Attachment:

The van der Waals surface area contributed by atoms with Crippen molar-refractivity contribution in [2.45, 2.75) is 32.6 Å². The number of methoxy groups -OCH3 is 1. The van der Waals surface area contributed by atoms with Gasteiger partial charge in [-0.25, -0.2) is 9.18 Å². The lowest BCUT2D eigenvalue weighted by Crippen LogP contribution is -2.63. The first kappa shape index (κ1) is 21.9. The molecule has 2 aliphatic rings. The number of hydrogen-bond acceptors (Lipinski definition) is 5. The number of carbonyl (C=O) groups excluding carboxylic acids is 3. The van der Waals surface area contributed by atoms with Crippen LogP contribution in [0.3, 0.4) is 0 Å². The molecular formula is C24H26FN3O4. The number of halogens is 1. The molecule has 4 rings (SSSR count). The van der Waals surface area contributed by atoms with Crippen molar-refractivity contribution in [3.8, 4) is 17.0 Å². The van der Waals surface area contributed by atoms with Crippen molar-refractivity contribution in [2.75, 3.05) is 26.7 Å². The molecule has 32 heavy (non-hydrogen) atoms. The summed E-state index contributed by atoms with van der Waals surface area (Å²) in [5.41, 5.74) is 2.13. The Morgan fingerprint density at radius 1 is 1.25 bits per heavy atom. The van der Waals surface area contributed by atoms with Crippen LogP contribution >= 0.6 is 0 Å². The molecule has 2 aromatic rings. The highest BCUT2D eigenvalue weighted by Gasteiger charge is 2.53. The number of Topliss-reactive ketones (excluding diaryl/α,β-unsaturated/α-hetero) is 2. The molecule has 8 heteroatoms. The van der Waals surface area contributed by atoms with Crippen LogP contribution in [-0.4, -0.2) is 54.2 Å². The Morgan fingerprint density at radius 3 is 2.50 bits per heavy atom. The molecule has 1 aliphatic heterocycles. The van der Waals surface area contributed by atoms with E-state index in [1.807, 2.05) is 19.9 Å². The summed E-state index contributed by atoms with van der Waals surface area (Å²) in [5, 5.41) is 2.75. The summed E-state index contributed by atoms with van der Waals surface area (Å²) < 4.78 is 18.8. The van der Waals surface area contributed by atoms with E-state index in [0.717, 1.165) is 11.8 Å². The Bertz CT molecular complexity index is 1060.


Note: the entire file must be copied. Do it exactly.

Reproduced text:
The van der Waals surface area contributed by atoms with Crippen molar-refractivity contribution in [2.45, 2.75) is 32.6 Å². The number of methoxy groups -OCH3 is 1. The van der Waals surface area contributed by atoms with Gasteiger partial charge in [-0.25, -0.2) is 9.18 Å². The lowest BCUT2D eigenvalue weighted by Crippen LogP contribution is -2.63. The first kappa shape index (κ1) is 21.9. The molecule has 2 aliphatic rings. The number of hydrogen-bond acceptors (Lipinski definition) is 5. The number of carbonyl (C=O) groups excluding carboxylic acids is 3. The van der Waals surface area contributed by atoms with Crippen LogP contribution in [0.3, 0.4) is 0 Å². The molecular formula is C24H26FN3O4. The number of halogens is 1. The molecule has 4 rings (SSSR count). The van der Waals surface area contributed by atoms with Crippen molar-refractivity contribution in [3.8, 4) is 17.0 Å². The van der Waals surface area contributed by atoms with Crippen molar-refractivity contribution in [2.75, 3.05) is 26.7 Å². The molecule has 32 heavy (non-hydrogen) atoms. The summed E-state index contributed by atoms with van der Waals surface area (Å²) in [5.41, 5.74) is 2.13. The Morgan fingerprint density at radius 1 is 1.25 bits per heavy atom. The van der Waals surface area contributed by atoms with Crippen LogP contribution >= 0.6 is 0 Å². The molecule has 2 aromatic rings. The highest BCUT2D eigenvalue weighted by Gasteiger charge is 2.53. The number of Topliss-reactive ketones (excluding diaryl/α,β-unsaturated/α-hetero) is 2. The molecule has 8 heteroatoms. The van der Waals surface area contributed by atoms with Crippen LogP contribution in [-0.4, -0.2) is 54.2 Å². The Morgan fingerprint density at radius 3 is 2.50 bits per heavy atom. The molecule has 1 aliphatic heterocycles. The van der Waals surface area contributed by atoms with E-state index in [1.807, 2.05) is 19.9 Å². The summed E-state index contributed by atoms with van der Waals surface area (Å²) in [5, 5.41) is 2.75. The summed E-state index contributed by atoms with van der Waals surface area (Å²) < 4.78 is 18.8. The van der Waals surface area contributed by atoms with E-state index in [0.717, 1.165) is 11.8 Å². The Bertz CT molecular complexity index is 1060.